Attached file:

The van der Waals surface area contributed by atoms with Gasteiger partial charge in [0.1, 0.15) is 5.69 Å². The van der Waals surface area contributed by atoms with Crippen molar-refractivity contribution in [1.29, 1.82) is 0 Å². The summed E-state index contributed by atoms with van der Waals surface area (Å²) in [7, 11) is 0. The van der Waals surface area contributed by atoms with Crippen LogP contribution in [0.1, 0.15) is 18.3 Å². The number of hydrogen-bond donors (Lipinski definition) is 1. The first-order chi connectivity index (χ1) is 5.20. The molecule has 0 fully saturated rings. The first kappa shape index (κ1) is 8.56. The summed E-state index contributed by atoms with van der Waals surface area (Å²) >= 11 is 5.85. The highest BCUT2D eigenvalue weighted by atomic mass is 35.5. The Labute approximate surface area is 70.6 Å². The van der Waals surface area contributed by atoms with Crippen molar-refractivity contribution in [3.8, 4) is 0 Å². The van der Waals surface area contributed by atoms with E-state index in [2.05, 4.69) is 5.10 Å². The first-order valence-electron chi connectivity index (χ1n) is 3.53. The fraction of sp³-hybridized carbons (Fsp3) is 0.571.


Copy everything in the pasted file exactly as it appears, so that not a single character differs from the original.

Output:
The van der Waals surface area contributed by atoms with Gasteiger partial charge in [0.1, 0.15) is 5.69 Å². The van der Waals surface area contributed by atoms with Crippen molar-refractivity contribution in [1.29, 1.82) is 0 Å². The summed E-state index contributed by atoms with van der Waals surface area (Å²) in [7, 11) is 0. The van der Waals surface area contributed by atoms with Crippen LogP contribution in [0.1, 0.15) is 18.3 Å². The number of hydrogen-bond donors (Lipinski definition) is 1. The first-order chi connectivity index (χ1) is 5.20. The molecule has 0 fully saturated rings. The first kappa shape index (κ1) is 8.56. The summed E-state index contributed by atoms with van der Waals surface area (Å²) >= 11 is 5.85. The highest BCUT2D eigenvalue weighted by atomic mass is 35.5. The Labute approximate surface area is 70.6 Å². The van der Waals surface area contributed by atoms with Crippen molar-refractivity contribution in [3.8, 4) is 0 Å². The van der Waals surface area contributed by atoms with E-state index in [2.05, 4.69) is 5.10 Å². The first-order valence-electron chi connectivity index (χ1n) is 3.53. The fraction of sp³-hybridized carbons (Fsp3) is 0.571.